“Given the scale of changes needed and the time to lay the framework, this is the make-or-break decade to make the capital investments needed to reduce carbon dioxide levels, or the Paris climate goals are unlikely to be achieved,” testified Brenda Ekwurzel, director of climate science at the Union of Concerned Scientists, a nonprofit scientific advocacy group.

Ekwurzel is a co-author of the Fourth National Climate Assessment, released in November, which predicted that climate change will damage the US economy to the tune of hundreds of billions of dollars or, in the worst-case scenario, more than 10% of its gross domestic product by the end of the century, as well as killing hundreds of thousands of people.

“Rapid climate action is strategic for both our economy and our national security, and we urgently need strong federal policy to make that happen,” testified Richard Duke, who served as special assistant to President Obama. He helped craft the 2013 Climate Action Plan, which set lower emissions goals for the United States.

He asked the subcommittee to create legislation that would invest in zero-carbon electricity technology, to create regulations and incentives to drive down industrial and agricultural sources of pollution, and to invest in land restoration that could curb climate change.

Although clean technologies are cheaper, he said, “federal climate policy is shifting into reverse.” US carbon dioxide emissions were up 3.4% in 2018 after falling 1.6% per year on average from 2007 to 2016, Duke said.

In opening the hearing, Rep. John Shimkus, R-Illinois, agreed that climate change is a threat to the globe but cautioned against “amped-up partisan rhetoric.”

While wind and solar are becoming a larger part of our resources, fossil fuel energy will remain the dominant source of energy, he said, warning against raising the costs on fossil fuel and objecting to plans, like the Green New Deal, that may call for more regulations.

“We should be willing to accept that affordable and abundant energy is a key ingredient for economic growth. After all, economic growth and economic resources, coupled with sound planning infrastructure and governance, increase local capabilities to minimize impacts of future extreme events,” Shimkus said. “These are realities we should explore today and in future hearings if we want to develop sound environmental and energy policies if we want to reduce climate risk.”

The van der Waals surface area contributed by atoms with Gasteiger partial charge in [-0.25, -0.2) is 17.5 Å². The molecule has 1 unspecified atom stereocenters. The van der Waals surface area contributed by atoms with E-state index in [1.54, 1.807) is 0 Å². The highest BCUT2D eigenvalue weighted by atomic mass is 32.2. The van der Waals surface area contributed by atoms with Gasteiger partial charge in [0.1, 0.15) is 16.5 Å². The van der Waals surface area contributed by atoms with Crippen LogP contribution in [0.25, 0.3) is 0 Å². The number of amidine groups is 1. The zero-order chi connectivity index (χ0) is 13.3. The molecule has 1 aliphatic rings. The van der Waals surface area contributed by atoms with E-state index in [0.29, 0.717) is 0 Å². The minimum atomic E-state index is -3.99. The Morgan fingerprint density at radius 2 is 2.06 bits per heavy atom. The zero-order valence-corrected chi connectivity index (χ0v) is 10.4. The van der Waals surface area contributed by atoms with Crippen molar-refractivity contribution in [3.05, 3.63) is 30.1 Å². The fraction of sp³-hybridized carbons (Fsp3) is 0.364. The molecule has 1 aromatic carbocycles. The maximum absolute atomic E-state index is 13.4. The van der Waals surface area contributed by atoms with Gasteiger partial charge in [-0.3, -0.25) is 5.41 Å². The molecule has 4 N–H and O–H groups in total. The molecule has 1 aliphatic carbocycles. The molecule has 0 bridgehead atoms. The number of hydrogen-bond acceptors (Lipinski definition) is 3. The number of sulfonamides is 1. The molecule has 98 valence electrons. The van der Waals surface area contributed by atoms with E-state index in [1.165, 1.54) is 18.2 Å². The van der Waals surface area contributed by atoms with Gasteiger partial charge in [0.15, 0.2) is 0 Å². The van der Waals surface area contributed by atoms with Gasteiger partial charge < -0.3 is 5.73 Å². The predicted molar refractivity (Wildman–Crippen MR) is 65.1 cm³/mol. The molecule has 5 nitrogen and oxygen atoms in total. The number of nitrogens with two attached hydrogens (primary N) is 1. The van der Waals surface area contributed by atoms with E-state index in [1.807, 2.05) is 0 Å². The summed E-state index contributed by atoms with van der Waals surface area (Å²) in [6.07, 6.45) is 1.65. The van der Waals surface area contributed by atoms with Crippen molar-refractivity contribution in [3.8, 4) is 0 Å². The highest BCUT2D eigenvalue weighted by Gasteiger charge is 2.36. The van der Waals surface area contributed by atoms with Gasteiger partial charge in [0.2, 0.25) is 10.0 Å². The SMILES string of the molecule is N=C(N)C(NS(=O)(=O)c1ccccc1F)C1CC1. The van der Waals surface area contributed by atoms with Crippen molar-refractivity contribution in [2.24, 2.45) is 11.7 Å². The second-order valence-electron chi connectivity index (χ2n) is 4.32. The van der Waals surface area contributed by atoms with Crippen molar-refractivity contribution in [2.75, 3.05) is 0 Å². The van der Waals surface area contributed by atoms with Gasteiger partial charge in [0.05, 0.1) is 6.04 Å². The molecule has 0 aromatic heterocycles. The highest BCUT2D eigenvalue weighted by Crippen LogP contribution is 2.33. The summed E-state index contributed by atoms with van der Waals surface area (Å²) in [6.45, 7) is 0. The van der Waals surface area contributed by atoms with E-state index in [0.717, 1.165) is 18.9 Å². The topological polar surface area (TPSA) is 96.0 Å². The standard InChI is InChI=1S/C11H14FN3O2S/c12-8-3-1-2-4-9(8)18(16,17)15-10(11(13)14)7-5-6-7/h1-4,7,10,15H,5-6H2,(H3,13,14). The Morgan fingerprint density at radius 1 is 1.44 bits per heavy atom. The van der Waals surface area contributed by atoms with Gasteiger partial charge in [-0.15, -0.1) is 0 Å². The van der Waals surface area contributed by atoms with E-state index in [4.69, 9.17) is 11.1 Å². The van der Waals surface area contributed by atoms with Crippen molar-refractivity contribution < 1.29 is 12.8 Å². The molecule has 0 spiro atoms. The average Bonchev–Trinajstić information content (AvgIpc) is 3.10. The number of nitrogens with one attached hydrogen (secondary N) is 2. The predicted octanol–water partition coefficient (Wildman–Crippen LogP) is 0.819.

Rich Powell, executive director of ClearPath, a conservative nonprofit advocating for clean energy innovation, said the issue is “too important to be a partisan punching bag” and deserves a pragmatic and technology-inclusive approach.

Powell highlighted heavy industry efforts to reduce emissions; for example, Shell Oil aims to cut emissions by 2050, he said. He encouraged the government to work with industry to continue these efforts, pushed for more investment in technology and asked Congress to remove regulatory barriers.

Climate change is a global problem, he noted, and despite significant investment in renewable energy, “clean development is only just keeping up with economic development.”

For example, coal power use quadrupled in China, he said, and expected emissions growth from developing countries by 2050 alone would offset complete decarbonization of the US economy. “Clean tech available today is simply not up to the task of decarbonization,” he said.

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Duke pointed out that the United States could do better investing in low-carbon technology and said it is lagging far behind other countries. He also cited China, saying it was already investing $127 billion in renewable power and fuels by 2017, more than triple related US investments that year. China also accounts for well over half of electrical vehicle sales.

This global interest has driven down the price of low-carbon technology.

“It’s never been easier to cut greenhouse gas pollution,” Duke said. Renewable energy has become cheaper, and even states with a large fossil fuel industry such as Texas are pushing ahead with carbon capture and storage solutions that cut the industry’s contributions to climate change. But much more needs to be done.

“This is a momentum game. The faster we act, the easier it gets,” Duke testified. “Unfortunately, we are not moving fast enough.”